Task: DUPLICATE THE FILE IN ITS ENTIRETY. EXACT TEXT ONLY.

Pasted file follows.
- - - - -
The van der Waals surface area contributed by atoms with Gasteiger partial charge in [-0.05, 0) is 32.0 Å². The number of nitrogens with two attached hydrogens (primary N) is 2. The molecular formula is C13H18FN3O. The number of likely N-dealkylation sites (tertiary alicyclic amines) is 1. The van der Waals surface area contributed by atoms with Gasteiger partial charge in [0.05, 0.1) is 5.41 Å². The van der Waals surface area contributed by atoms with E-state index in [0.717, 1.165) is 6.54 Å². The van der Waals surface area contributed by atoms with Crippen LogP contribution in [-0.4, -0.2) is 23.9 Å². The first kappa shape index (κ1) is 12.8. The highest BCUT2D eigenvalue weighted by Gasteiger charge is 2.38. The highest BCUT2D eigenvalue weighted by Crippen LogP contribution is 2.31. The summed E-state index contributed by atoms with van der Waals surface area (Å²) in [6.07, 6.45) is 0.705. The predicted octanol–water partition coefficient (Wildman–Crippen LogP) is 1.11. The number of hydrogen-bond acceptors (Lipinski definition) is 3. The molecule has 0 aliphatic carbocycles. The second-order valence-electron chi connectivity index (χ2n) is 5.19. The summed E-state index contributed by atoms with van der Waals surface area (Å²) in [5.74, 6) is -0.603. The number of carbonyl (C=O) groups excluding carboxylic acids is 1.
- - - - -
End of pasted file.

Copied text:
The van der Waals surface area contributed by atoms with Gasteiger partial charge in [-0.05, 0) is 32.0 Å². The number of nitrogens with two attached hydrogens (primary N) is 2. The molecular formula is C13H18FN3O. The number of likely N-dealkylation sites (tertiary alicyclic amines) is 1. The van der Waals surface area contributed by atoms with Gasteiger partial charge in [0.05, 0.1) is 5.41 Å². The van der Waals surface area contributed by atoms with E-state index in [0.717, 1.165) is 6.54 Å². The van der Waals surface area contributed by atoms with Crippen LogP contribution in [-0.4, -0.2) is 23.9 Å². The first kappa shape index (κ1) is 12.8. The highest BCUT2D eigenvalue weighted by Gasteiger charge is 2.38. The highest BCUT2D eigenvalue weighted by Crippen LogP contribution is 2.31. The summed E-state index contributed by atoms with van der Waals surface area (Å²) in [6.07, 6.45) is 0.705. The predicted octanol–water partition coefficient (Wildman–Crippen LogP) is 1.11. The number of hydrogen-bond acceptors (Lipinski definition) is 3. The molecule has 0 aliphatic carbocycles. The second-order valence-electron chi connectivity index (χ2n) is 5.19. The summed E-state index contributed by atoms with van der Waals surface area (Å²) in [5.74, 6) is -0.603. The number of carbonyl (C=O) groups excluding carboxylic acids is 1.